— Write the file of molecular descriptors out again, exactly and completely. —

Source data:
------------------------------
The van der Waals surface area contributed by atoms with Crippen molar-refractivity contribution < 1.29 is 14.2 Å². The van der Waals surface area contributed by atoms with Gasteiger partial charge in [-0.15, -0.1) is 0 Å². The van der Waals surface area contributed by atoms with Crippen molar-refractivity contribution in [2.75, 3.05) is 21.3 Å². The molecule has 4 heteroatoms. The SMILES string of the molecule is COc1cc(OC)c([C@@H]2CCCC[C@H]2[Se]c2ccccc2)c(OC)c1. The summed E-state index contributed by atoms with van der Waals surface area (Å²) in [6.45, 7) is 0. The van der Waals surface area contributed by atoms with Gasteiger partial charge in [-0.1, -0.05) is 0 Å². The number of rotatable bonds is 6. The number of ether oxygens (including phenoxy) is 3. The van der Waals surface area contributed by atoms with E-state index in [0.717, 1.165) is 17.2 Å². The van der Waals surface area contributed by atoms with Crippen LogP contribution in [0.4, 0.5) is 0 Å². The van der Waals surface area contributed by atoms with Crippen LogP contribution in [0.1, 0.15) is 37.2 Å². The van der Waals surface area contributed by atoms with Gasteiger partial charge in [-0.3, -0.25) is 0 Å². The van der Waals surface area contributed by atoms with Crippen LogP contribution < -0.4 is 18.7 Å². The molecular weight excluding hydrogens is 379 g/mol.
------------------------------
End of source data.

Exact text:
The van der Waals surface area contributed by atoms with Crippen molar-refractivity contribution < 1.29 is 14.2 Å². The van der Waals surface area contributed by atoms with Gasteiger partial charge in [-0.15, -0.1) is 0 Å². The van der Waals surface area contributed by atoms with Crippen molar-refractivity contribution in [2.75, 3.05) is 21.3 Å². The molecule has 4 heteroatoms. The SMILES string of the molecule is COc1cc(OC)c([C@@H]2CCCC[C@H]2[Se]c2ccccc2)c(OC)c1. The summed E-state index contributed by atoms with van der Waals surface area (Å²) in [6.45, 7) is 0. The van der Waals surface area contributed by atoms with Gasteiger partial charge in [-0.1, -0.05) is 0 Å². The number of rotatable bonds is 6. The number of ether oxygens (including phenoxy) is 3. The van der Waals surface area contributed by atoms with E-state index in [0.717, 1.165) is 17.2 Å². The van der Waals surface area contributed by atoms with Crippen LogP contribution in [0.4, 0.5) is 0 Å². The van der Waals surface area contributed by atoms with Crippen LogP contribution in [0.1, 0.15) is 37.2 Å². The van der Waals surface area contributed by atoms with Gasteiger partial charge in [-0.3, -0.25) is 0 Å². The van der Waals surface area contributed by atoms with Crippen LogP contribution < -0.4 is 18.7 Å². The molecular weight excluding hydrogens is 379 g/mol.